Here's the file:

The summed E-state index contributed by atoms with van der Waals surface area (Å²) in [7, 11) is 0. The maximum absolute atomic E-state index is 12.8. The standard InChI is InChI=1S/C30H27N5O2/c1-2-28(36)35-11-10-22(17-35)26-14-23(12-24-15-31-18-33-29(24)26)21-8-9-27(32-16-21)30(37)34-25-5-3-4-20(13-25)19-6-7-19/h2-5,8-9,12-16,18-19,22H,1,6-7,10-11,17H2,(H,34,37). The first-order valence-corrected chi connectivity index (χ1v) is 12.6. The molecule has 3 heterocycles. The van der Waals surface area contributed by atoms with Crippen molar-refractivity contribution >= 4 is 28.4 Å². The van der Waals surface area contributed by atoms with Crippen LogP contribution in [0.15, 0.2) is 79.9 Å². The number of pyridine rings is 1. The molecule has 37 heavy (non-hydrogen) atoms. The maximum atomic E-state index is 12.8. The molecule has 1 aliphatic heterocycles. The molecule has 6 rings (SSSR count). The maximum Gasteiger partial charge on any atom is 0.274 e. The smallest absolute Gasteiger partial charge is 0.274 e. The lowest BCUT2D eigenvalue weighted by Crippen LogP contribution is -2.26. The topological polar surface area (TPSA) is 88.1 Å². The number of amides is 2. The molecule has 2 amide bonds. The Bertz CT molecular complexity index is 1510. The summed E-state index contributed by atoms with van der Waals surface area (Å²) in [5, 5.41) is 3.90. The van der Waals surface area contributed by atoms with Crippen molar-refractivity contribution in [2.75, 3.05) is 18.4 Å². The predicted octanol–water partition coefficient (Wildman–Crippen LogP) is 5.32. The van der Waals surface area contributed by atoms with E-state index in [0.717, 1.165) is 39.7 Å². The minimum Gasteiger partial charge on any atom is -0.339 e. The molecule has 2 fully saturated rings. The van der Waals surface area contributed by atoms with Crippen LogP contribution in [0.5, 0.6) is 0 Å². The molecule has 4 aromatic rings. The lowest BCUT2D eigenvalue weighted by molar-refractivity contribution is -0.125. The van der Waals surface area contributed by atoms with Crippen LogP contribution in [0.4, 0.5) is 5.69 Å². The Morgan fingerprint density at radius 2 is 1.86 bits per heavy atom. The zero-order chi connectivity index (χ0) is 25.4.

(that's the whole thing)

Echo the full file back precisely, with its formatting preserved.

The summed E-state index contributed by atoms with van der Waals surface area (Å²) in [7, 11) is 0. The maximum absolute atomic E-state index is 12.8. The standard InChI is InChI=1S/C30H27N5O2/c1-2-28(36)35-11-10-22(17-35)26-14-23(12-24-15-31-18-33-29(24)26)21-8-9-27(32-16-21)30(37)34-25-5-3-4-20(13-25)19-6-7-19/h2-5,8-9,12-16,18-19,22H,1,6-7,10-11,17H2,(H,34,37). The first-order valence-corrected chi connectivity index (χ1v) is 12.6. The molecule has 3 heterocycles. The van der Waals surface area contributed by atoms with Crippen molar-refractivity contribution >= 4 is 28.4 Å². The van der Waals surface area contributed by atoms with Crippen LogP contribution in [0.15, 0.2) is 79.9 Å². The number of pyridine rings is 1. The molecule has 37 heavy (non-hydrogen) atoms. The maximum atomic E-state index is 12.8. The molecule has 1 aliphatic heterocycles. The molecule has 6 rings (SSSR count). The maximum Gasteiger partial charge on any atom is 0.274 e. The smallest absolute Gasteiger partial charge is 0.274 e. The lowest BCUT2D eigenvalue weighted by Crippen LogP contribution is -2.26. The topological polar surface area (TPSA) is 88.1 Å². The number of amides is 2. The molecule has 2 amide bonds. The Bertz CT molecular complexity index is 1510. The summed E-state index contributed by atoms with van der Waals surface area (Å²) in [5, 5.41) is 3.90. The van der Waals surface area contributed by atoms with Crippen molar-refractivity contribution in [2.75, 3.05) is 18.4 Å². The predicted octanol–water partition coefficient (Wildman–Crippen LogP) is 5.32. The van der Waals surface area contributed by atoms with E-state index in [0.717, 1.165) is 39.7 Å². The minimum Gasteiger partial charge on any atom is -0.339 e. The molecule has 2 fully saturated rings. The van der Waals surface area contributed by atoms with Crippen LogP contribution in [0.5, 0.6) is 0 Å². The molecule has 4 aromatic rings. The lowest BCUT2D eigenvalue weighted by molar-refractivity contribution is -0.125. The van der Waals surface area contributed by atoms with Crippen LogP contribution in [0.4, 0.5) is 5.69 Å². The Morgan fingerprint density at radius 2 is 1.86 bits per heavy atom. The zero-order chi connectivity index (χ0) is 25.4.